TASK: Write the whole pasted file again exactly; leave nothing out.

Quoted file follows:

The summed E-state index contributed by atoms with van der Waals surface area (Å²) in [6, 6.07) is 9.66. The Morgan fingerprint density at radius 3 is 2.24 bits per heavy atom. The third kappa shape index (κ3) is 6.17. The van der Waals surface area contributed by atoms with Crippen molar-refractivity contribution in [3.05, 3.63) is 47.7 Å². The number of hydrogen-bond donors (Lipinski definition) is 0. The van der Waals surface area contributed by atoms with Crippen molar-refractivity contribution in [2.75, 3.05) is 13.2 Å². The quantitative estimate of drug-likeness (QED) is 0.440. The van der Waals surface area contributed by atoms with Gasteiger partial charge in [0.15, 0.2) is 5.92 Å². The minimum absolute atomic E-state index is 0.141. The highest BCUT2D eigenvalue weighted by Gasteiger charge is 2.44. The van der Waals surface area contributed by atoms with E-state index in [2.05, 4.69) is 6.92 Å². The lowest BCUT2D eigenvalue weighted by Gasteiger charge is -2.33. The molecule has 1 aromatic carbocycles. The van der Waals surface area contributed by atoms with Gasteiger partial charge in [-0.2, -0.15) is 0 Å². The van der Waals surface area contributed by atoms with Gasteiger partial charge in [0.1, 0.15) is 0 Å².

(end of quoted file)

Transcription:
The summed E-state index contributed by atoms with van der Waals surface area (Å²) in [6, 6.07) is 9.66. The Morgan fingerprint density at radius 3 is 2.24 bits per heavy atom. The third kappa shape index (κ3) is 6.17. The van der Waals surface area contributed by atoms with Crippen molar-refractivity contribution in [3.05, 3.63) is 47.7 Å². The number of hydrogen-bond donors (Lipinski definition) is 0. The van der Waals surface area contributed by atoms with Crippen molar-refractivity contribution in [2.75, 3.05) is 13.2 Å². The quantitative estimate of drug-likeness (QED) is 0.440. The van der Waals surface area contributed by atoms with Gasteiger partial charge in [0.15, 0.2) is 5.92 Å². The minimum absolute atomic E-state index is 0.141. The highest BCUT2D eigenvalue weighted by Gasteiger charge is 2.44. The van der Waals surface area contributed by atoms with E-state index in [2.05, 4.69) is 6.92 Å². The lowest BCUT2D eigenvalue weighted by Gasteiger charge is -2.33. The molecule has 1 aromatic carbocycles. The van der Waals surface area contributed by atoms with Gasteiger partial charge in [-0.2, -0.15) is 0 Å². The van der Waals surface area contributed by atoms with Gasteiger partial charge in [0.1, 0.15) is 0 Å².